The weeks starts with a meeting between EU agriculture ministers on Monday. At the meeting, commission officials will brief agriculture ministers on the market situation and possible support measures for EU poultry farmers hit by bird flu, following dramatic declines in bird meat sales in several EU member states. Further reforms of the European common agriculture policy (CAP) and sustainable development are also on the schedule of ministers, while the commission is expected to brief agriculture ministers on the on-going WTO round on free trade.
Also on Monday, EU foreign ministers will gather for a general affairs and external relations council in Brussels, with ministers set to prepare EU leaders' meeting in Brussels later in the week.

External relations issues include the situation in Belarus after the 19 March presidential election, the Western Balkans, Iran, Iraq and the Doha world trade negotiations. At the margin of the council, external relations commissioner Benita Ferrero-Waldner will meet Lebanese prime minister Foaud Siniora to discuss EU-Lebanese relations and the implementation of the European neighbourhood policy action plan in the country.

Romanian ministers will also be present at the council for EU-Romania association council. Romanian officials see the meeting as an important opportunity to take stock of Romania's progress in preparing for EU membership.

In the European Parliament, trade commissioner Peter Mandelson will on Monday report to the parliament’s trade committee on the negotiations with China on the footwear market.  A commission plan to impose import duties on shoes from China and Vietnam is set to dominate the debate.

On Tuesday, the parliament's negotiating team meets with representatives from the Austrian presidency and the commission for further discussions on the 2007-2013 financial perspective, adopted by EU leaders after troublesome negotiations in December, but yet to be approved by MEPs.

The parliament's temporary committee investigating alleged illegal renditions of prisoners by the CIA will on Tuesday hear journalists from American daily New York Times and Italian daily Il Corriere della Sera.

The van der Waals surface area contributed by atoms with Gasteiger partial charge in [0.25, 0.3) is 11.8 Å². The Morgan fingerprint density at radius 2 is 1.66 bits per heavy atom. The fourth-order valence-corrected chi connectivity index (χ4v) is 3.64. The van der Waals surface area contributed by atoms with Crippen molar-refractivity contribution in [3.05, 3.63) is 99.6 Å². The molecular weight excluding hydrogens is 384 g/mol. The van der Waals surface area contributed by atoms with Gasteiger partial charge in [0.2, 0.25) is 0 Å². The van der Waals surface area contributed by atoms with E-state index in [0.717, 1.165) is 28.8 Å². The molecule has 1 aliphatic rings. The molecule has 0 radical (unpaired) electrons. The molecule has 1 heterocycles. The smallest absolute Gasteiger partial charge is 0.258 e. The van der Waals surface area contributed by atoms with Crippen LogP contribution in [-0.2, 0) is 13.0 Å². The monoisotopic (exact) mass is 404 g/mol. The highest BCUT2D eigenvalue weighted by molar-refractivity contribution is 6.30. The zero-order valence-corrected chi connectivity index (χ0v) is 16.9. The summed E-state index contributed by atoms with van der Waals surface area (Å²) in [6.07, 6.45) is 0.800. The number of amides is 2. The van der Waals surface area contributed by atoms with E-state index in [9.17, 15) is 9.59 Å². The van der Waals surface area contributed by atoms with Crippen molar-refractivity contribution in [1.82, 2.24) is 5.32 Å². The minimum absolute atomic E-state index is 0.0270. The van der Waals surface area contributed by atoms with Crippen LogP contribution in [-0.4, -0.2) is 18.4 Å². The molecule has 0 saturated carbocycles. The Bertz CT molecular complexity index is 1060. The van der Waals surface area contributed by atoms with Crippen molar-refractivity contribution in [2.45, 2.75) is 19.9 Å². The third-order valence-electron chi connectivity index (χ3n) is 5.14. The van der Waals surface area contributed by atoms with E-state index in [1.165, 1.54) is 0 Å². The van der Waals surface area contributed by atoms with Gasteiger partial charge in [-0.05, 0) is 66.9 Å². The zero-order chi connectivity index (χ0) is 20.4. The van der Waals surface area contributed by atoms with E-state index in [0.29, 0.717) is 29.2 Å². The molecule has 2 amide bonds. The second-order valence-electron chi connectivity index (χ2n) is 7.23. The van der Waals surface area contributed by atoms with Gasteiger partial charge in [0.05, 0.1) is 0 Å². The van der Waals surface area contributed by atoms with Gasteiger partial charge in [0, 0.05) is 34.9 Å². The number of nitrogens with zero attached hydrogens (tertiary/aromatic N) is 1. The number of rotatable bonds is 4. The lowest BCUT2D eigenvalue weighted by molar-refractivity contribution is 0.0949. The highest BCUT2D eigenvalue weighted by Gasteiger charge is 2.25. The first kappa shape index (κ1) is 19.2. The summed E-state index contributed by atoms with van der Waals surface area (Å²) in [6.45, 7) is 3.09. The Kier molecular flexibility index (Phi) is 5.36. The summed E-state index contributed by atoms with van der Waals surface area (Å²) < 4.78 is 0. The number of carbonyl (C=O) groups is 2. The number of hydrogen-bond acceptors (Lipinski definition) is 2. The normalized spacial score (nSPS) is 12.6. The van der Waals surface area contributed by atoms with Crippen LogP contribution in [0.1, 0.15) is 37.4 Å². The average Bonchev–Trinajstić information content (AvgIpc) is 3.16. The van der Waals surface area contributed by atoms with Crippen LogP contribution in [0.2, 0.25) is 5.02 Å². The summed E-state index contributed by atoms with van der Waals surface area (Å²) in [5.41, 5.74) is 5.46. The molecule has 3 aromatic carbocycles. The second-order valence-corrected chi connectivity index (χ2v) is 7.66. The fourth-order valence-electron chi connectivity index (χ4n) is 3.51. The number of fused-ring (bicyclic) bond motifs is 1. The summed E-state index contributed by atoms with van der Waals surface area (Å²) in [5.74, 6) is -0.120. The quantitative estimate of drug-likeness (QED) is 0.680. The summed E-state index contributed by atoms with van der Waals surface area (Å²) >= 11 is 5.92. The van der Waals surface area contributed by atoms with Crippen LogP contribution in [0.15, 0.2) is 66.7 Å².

EU industry commissioner Gunter Verheugen will on Wednesday together with employment commissioner Vladimir Spidla present a communication on "corporate social responsibility", focusing on how business takes account of its economic, social and environmental impact in the way it operates.

Also on Wednesday, transport commissioner Jacques Barrot will present the EU's blacklist of unsafe airlines after the commission's weekly meeting.

The summit between EU heads of state and government on Thursday and Friday is the union's yearly spring economic meeting.  Leaders are due to focus on the annual review of the strategy for growth and jobs that the union laid down at Lisbon in March 2000, and which was re-launched last spring.

But following this winter's gas crisis with Russia and a recent publication of a commission green paper on how to tackle EU dependency on third countries for its energy supply, this year's spring summit will have a special focus on energy. Observers have noted that the debate on "economic patriotism" could cause a rift at the summit, with Spain, France and Poland under fire for fencing off their national "strategic" industries in energy and other fields.

The prime ministers of Spain and Portugal, Jose Luis Zapatero and Jose Socrates, will use the opportunity of being in Brussels for celebrating the entry of their countries into the then European Community 20 years ago.


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